HERE’S THE first significant news on the state of the state’s revenue.
It’s not great but it’s less than a catastrophe at this point at least.
September is one of the five big months for the state’s tax on corporate profits, so it’s the initial bellwether on the health of New Hampshire government coffers.
All taxes and fees came in $26.7 million below the same month last year.
The last state budget year was an anomaly because the federal tax cut delivered massive business tax payments to all the states. This helped create the roughly $200 million budget surplus we ended with last June 30.
Compared to September of two years ago, this past month brought in $8 million more in business taxes.
Administrative Services Commissioner Charles Arlinghaus’ team looked at a “pro-rated budget,” meaning: How did the state do in the first quarter compared to its estimate for the entire year?
The answer for all revenues: It was only off $9 million, or 1.8%.
Again, this first quarter has only one swig of big business tax returns while the second and fourth quarters each year have two big months in them.
Meanwhile, Arlinghaus said his team this week also completed the draft Comprehensive Annual Financial Report, which now goes to the auditors for final completion later this fall.
Some of what government had to swallow
Gov. Chris Sununu said any compromise on the state budget meant not getting all you wanted and having to stomach some of what you didn’t.
The final spending plan included provisions from three Senate bills Sununu vetoed, all of which were upheld in the Senate:
• Job Training (SB 2). This was the pet project of Sen. Kevin Cavanaugh, D-Manchester, that created another earmark from the unemployment trust fund to support more job training.
“Raiding the unemployment system for this purpose is shortsighted, risky, and financially irresponsible,” Sununu wrote in his veto message, adding he proposed his own targeted investments.
“Rather than move forward with these innovative proposals, the Legislature has once again put aside sound financial management and opted for tax increases. I cannot support that approach.”
• Energy Efficiency (SB 205). This bill extended the systems benefit charge for the Energy Efficiency Resource Standard (EERS) and doesn’t require legislative approval to increase it.
“The systems benefits charge is a tax hidden within an electric bill,” Sununu wrote in his veto message. “The Legislature should not abdicate its responsibility to unelected officials at the Public Utilities Commission.”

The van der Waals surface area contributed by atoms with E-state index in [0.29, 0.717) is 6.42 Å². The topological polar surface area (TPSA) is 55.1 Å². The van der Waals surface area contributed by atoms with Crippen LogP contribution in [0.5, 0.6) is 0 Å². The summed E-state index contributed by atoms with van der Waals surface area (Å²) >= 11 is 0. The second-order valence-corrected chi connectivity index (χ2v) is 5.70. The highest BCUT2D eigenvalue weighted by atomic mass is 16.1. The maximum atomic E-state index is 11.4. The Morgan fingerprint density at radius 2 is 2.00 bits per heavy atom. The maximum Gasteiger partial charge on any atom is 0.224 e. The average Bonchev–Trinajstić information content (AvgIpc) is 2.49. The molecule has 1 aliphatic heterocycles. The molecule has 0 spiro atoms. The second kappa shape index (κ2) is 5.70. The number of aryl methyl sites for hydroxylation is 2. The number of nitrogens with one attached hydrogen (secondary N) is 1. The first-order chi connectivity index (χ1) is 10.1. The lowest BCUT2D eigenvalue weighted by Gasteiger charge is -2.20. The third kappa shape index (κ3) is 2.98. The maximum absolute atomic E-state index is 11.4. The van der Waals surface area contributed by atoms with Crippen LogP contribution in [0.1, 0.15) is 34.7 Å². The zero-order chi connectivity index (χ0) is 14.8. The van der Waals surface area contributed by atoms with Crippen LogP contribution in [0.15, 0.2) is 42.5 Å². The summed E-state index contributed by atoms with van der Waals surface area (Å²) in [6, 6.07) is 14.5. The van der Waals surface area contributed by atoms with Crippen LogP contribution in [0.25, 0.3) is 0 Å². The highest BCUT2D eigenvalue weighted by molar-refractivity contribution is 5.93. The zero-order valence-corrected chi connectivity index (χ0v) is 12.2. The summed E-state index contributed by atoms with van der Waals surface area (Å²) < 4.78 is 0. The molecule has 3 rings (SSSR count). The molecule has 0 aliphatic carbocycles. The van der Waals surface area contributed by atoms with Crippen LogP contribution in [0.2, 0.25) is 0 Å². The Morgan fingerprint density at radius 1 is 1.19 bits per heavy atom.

• Medicaid Provider Payments (SB 5). Sununu opposed and vetoed the across-the-board, 3.1% hike for all providers. This bill would have had those increases occur July 1. Sununu won part of the argument as he saved $20 million by delaying those increases until January.
Talk show host moves on
Conservative radio talk show host Keith Hanson has left his perch at WNTK-FM in New London.
“After four years of serving as host of our local programming, we thank him and wish him well in his future endeavors,” station management posted Friday, adding they would use syndicated shows until they find another host.
“Any programming or host change is never an easy task and I’m sure there will be fans of Keith that will be disappointed with the news, which I fully understand.”
Hanson serves as chairman of the Sullivan County GOP.
He was a candidate for chairman of the Republican State Committee in the race that Steve Stepanek of Bristol won last January.
“Everything is fine. After four years (this past Monday was the 4-year mark) it’s time for some other ventures!” Hanson said.
A quartet of 2020 hopefuls up North
Coös County Democrats landed four presidential candidates for the annual Harry Truman Dinner at the Mountain View Grand Presidential Ballroom Tuesday night.
Andrew Yang, Tulsi Gabbard, Joe Sestak and Alan Howe all have speaking parts in the program.
Howe is a decorated Iraq War veteran who ran for and lost a congressional race in Pennsylvania before mounting this quixotic race for the White House.
Act Blue acting up in NH
A national master of small donor fundraising, Act Blue is branching out in New Hampshire, recently raising more than $30,000, and much of it in large donations.
All the presidential campaigns, mostly through individual staffers, were tapped as we identified workers or committees with Andrew Yang ($2,000), Pete Buttigieg ($1,200), Beto O’Rourke ($440), Joe Biden ($755), John Delaney ($579) and Cory Booker ($445) from New Hampshire that all chipped in.
Then Act Blue pumped that money in big chunks out to New Hampshire Democratic Party committees like Carroll County ($3,800), Rockingham County ($2,300), Coös County ($5,500), Nashua ($4,100) and Manchester ($1,700).
Andrews is the favorite
She’s running against a former incumbent but ex-U.S. House Chief of Staff and Democrat Naomi Andrews is the favorite in the special election that Epping voters will decide Tuesday as she goes up against former GOP Rep. Michael Vose.
GOP leaders credit Vose with working it and he could win the seat back in 2020.
But all the presidential campaigns and their volunteers have been fanning out for Andrews, who has raised a staggering $19,000 for a seat that pays $100 a year.
By party registration this is an R-plus-4% district but the Dems ran up the score on special elections in 2017-18, so you’re betting against that trend picking Vose.
Democratic activists last week celebrated campaign finance reformist Olivia Zink winning a seat on the Franklin City Council. Revenge was sweet for her, as she won last Tuesday by 10 votes after losing by only one the last time she ran.
Congratulations to Franklin Mayor Tony Giunta, who dusted off two opponents to win another term at the top.